Keen kitchen gardeners can create a front-garden veg patch with smart, structural fruit bushes, woody herbs and perennial crops such as rhubarb. Salad leaves are easy container crops and tomatoes and chillies thrive in a hot-spot. As long as they don’t get too dry, beans, cucumbers and even potatoes can be productive additions. Finally, add a few edible flowers such as marigolds, nasturtiums, cornflowers and snapdragons for cottage garden appeal, and sit back and enjoy your very own potager!

Paint a picture with pots

Versatile and easy to update, large pots are always a winner, whether chic and co-ordinated or bold and funky. Fill containers with cheerful seasonal colour or choose permanent specimens such as roses, small fruit trees or formally clipped evergreens. Tender perennials, such as dahlias, cannas and ginger lilies, give an exotic feel.

Making space for a car

More and more front gardens are being turned into driveways, but if impermeable paving or hardstanding is used, rainwater can’t penetrate into the soil. In a downpour it runs off into the road, contributing to flash flooding. But there are ways to limit the impact of these off-street parking spaces and improve their functionality.

If the garden must include space to park the car, minimise hard surfaces, substituting permeable materials where possible and maximising planting to help trap water.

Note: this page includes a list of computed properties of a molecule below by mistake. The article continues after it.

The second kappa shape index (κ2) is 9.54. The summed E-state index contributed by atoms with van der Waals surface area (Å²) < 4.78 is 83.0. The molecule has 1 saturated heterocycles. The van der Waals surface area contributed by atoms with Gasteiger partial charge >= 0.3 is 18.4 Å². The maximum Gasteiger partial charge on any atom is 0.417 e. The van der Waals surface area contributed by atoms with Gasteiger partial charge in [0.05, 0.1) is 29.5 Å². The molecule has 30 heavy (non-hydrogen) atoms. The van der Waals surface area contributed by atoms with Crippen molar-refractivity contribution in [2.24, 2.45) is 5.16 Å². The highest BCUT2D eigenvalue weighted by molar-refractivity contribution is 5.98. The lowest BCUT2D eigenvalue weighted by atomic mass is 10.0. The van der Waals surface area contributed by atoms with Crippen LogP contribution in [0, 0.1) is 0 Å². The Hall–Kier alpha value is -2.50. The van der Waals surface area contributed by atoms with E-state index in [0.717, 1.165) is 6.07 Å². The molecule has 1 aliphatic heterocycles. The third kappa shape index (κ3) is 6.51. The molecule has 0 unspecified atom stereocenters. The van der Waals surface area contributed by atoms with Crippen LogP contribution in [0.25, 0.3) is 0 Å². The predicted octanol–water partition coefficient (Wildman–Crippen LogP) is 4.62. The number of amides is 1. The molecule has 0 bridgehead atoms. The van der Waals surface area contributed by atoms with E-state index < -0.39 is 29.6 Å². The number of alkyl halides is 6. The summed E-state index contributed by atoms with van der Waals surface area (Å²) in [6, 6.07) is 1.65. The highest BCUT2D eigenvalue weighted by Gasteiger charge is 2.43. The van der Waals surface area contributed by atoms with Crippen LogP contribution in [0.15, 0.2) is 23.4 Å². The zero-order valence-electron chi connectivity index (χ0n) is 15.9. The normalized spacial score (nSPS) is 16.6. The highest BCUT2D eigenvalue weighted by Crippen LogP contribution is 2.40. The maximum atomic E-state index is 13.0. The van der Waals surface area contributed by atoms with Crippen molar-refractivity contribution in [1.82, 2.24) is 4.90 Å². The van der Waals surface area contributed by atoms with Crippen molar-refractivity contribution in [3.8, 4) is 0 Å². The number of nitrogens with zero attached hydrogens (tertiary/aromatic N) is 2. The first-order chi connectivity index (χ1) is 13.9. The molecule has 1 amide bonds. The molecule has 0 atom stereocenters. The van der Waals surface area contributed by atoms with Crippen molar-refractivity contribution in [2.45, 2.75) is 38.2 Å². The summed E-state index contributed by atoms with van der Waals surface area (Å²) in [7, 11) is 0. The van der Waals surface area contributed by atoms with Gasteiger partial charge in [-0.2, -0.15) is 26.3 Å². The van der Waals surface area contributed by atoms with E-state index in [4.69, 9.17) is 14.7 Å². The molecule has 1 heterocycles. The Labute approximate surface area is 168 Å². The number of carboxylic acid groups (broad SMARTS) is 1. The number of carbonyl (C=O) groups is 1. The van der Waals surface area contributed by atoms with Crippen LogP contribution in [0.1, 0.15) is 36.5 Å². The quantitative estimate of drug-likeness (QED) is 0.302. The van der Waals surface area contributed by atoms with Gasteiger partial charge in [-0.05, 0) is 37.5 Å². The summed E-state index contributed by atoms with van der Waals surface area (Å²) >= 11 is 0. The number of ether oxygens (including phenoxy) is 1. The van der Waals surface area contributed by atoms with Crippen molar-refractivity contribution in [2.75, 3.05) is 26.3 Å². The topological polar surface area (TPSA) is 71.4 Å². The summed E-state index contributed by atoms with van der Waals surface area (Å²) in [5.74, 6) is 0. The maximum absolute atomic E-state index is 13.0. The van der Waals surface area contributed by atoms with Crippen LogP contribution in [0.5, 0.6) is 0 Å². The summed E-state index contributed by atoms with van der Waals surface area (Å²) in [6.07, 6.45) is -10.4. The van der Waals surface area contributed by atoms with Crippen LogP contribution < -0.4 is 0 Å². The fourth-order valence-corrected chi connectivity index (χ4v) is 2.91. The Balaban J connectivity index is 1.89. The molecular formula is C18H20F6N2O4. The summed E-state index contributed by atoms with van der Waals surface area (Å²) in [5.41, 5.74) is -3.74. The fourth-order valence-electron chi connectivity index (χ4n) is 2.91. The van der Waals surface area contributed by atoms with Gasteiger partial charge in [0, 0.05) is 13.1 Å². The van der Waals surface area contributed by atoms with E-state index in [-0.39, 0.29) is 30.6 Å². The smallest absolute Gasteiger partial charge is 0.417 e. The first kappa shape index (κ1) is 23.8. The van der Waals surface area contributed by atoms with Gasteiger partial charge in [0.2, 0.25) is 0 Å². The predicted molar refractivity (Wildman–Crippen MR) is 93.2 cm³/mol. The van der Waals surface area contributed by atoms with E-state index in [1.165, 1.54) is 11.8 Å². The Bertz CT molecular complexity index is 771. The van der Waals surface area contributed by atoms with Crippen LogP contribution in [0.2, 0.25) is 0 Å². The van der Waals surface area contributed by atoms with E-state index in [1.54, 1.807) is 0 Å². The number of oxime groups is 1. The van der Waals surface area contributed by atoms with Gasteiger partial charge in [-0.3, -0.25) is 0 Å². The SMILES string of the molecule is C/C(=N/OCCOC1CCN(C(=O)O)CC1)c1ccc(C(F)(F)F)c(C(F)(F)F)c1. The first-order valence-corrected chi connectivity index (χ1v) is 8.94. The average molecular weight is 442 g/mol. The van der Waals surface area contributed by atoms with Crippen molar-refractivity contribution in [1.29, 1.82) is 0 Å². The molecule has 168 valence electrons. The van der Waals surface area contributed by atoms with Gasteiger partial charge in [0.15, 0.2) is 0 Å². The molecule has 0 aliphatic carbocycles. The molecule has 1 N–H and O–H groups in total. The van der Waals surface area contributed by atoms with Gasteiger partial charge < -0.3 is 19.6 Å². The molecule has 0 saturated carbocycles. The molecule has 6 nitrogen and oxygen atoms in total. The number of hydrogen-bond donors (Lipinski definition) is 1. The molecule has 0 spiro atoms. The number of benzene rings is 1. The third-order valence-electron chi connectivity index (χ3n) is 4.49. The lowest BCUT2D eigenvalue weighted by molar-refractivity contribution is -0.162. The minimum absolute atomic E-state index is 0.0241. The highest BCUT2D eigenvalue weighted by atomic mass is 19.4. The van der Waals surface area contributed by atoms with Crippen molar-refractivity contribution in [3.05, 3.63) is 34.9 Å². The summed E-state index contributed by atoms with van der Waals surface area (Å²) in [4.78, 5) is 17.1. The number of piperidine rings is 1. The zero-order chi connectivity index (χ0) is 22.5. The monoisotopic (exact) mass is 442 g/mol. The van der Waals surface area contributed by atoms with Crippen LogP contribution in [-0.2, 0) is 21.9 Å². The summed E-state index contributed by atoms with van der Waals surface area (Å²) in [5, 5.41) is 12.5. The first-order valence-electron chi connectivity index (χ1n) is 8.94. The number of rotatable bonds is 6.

Hedges and shrubs will not only help screen the house and hide the car, but they will also clean the air by trapping particulate pollution. Choose evergreen species or those with a long season of interest, that will provide shelter and nesting sites for birds and help support wildlife by producing both flowers and berries. You could combine winter-flowering Viburnum bodnantense and Lonicera fragrantissima with early bulbs and seek out smaller, versatile trees such as berrying sorbus and blossoming and fruiting crab apples.

Upfront greening

Front gardens are key spaces for playing an important role in improving your local environment and welcoming neighbourhood wildlife. Welcome in the wildlife by all the usual means. Birds are just as likely to visit a birdfeeder on the street-side of a building as elsewhere, particularly since cats often prefer to prowl in areas of greater cover. Bees, meanwhile, find flowers wherever they are blooming.

Build an insect hotel and include a pile of logs to encourage beetles. Climbers running over the front of the house, or along boundaries, can also provide sheltered spaces for ladybirds and butterflies to hibernate.

Front gardens can be both green and functional, and if the main view from the house is onto a small rear garden, consider decluttering this space and make the front garden into the practical hub. Tuck the compost bin or hot bin behind the road hedge, run downpipes into a water butt, to save rainwater for later use, and install a bin-tidy to keep recycling in order. Then soften the infrastructure with attractive, low maintenance planting – shrubs and small trees such as lilacs, hydrangeas and acers are perfect – and rejoice in your newly ordered lifestyle!

This article is an abridged version of a feature appearing in the Spring 2022 issue of Garden Answers

Just so you know, whilst we may receive a commission or other compensation from the links on this website, we never allow this to influence product selections - read why you should trust us